This leads to the tendency of speakers of Canadian Gaelic were not committed to the survival of their language. I mentioned above that my maternal grandmother’s parents decided not to transmit the language to their children. In this, occurring soon after the turn of the 20th century, they were far from alone. Speakers of Canadian Gaelic were generally quick to discard this language for an English that was seen as more useful. The survival of the language was not seen as especially important: For a Gaelic-speaking Protestant, for instance, the bond of Protestantism that united them with an Anglophone Protestant was more important than the bond of language that united them with a Gaelic-speaking Catholic. In Gaelic Canada, there was just nothing at all like the push for survivance across the spectrum in French Canada that helped Canadian Francophones survive in a wider country that was–at best–disinterested in the survival of its largest minority.

Fragmented, without any elite interested in preserving the language and its associated culture or a general population likely to support such an elite, the Canadian Gaelic community was bound to go under. And so, in the course of the 20th century, it did, the smaller and more isolated communities going before the larger ones. There are still, I am told, native speakers of Gaelic in Cape Breton, long the heartland of Gaelic Canada, and there is a substantial push to revive the language’s teaching and use in public life in Nova Scotia. I fear this is too little, too late. The time for that was a century ago, likely earlier. If that incentive to give Gaelic official status and a role in public life had been active in the mid-19th century, who knows what might have come of this?

(For further reading on the history of Gaelic in Prince Edward Island, I strongly recommend Dr. Michael Kennedy’s preface (PDF format) to John Shaw’s 1987 recordings of the last creators of Gaelic on Prince Edward Island.)

Was the death of Gaelic as a widely-spoken language in Canada inevitable? Or, was there any possibility of a revival movement, of a renewed valorization of Scots Gaelic? I have wondered in the past if having Cape Breton remain a province separate from Nova Scotia, thus creating a polity populated mainly by Gaelic speakers, might create some kind of incentive for Gaelic to be politically useful.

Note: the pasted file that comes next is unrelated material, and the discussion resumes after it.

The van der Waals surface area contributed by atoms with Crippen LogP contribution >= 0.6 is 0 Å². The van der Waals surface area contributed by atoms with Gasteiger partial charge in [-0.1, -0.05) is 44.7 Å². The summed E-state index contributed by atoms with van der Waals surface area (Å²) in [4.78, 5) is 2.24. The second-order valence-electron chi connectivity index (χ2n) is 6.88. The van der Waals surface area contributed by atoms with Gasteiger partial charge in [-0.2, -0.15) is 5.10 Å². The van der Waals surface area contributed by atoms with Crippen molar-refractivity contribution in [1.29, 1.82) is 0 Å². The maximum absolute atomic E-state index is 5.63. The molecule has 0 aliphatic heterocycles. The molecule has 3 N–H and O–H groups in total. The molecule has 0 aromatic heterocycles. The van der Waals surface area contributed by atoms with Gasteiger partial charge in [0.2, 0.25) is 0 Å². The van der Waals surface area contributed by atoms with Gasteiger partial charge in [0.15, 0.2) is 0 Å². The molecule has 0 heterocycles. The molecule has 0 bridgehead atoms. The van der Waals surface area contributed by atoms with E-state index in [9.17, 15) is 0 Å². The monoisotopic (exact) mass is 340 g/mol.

Thoughts?

(Crossposted to alternatehistory.com.)

Written by Randy McDonald

June 27, 2017 at 11:59 pm

[NEWS] Five links, from Iceland’s skyr to Glasgow’s Tim Hortons to surfing and wine to space probes

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  • Roads and Kingdoms shares Dave Hazzan’s reflections on the yougurt-type (but non-yogurt) Icelandic foodstuff skyr.
  • VICE reports on the scene from Glasgow after the launch of the city Tim Horton’s in Scotland.
  • Bloomberg features Javiera Quiroga’s take on the migration of Chilean vintners south ahead of climate change.
  • VICE notes that climate change will wreck the favourite coastline locations of surfers.
  • Dave Rothery describes at The Conversation how protecting against space probes’ environmental contamination challenges exploration.

[BLOG] Some Tuesday links

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  • Bad Astronomy’s Phil Plait notes that the Curiosity rover is detectable from Mars orbit.
  • blogTO shares some of the vintage 1980s photos of gritty Toronto in a new book by Avard Woolaver.
  • The Big Picture shares photos of tea from its homeland in China.
  • Imageo shares stunning photos of Jupiter originally taken by the Juno probe.
  • Language Hat links to the new online version of the Australian National Dictionary.
  • The LRB Blog shares an appalling story of a British university that wants to hire an academic to develop a course for 10 pounds an hour.
  • The NYR Daily looks at the films of Romanian director Cristian Mungiu.
  • Starts with a Bang’s Ethan Siegel examines the Pillars of Creation of the Eagle Nebula. How long will they last?
  • Torontoist shares photos from the Toronto Pride parade.
  • John Scalzi at Whatever talks about being a late convert to the joys of Harry Potter.
  • Window on Eurasia reports on Stalin’s desire to drain the Caspian Sea, the better to exploit offshore oil and irrigate Kazakhstan.

[BLOG] Some Monday links

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  • Language Hat blogs about appearances of Nahuatl in Los Angeles, in television and in education.
  • Language Log talks about “Zhonghua minzu”, meaning “Chinese nation” or “Chinese race” depending on the translation.
  • Marginal Revolution notes that Canada, with inelastic production, might have a marijuana shortage come legalization/
  • In the NYR Daily, Christopher de Bellaigue wonders if Britain–the West, even–might be on the verge of a descent into communal violence.
  • Peter Rukavina looks at the accessibility of VIA Rail’s data on trade arrivals and departures.
  • Starts with a Bang’s Ethan Siegel notes that, in the far distant starless future, the decay of binary brown dwarf orbits can still start stars.
  • Torontoist shares photos of the Dyke March.
  • Window on Eurasia argues that Tatarstan’s tradition of bourgeois and intellectually critical nationalism could have wider consequences, in Russia and beyond.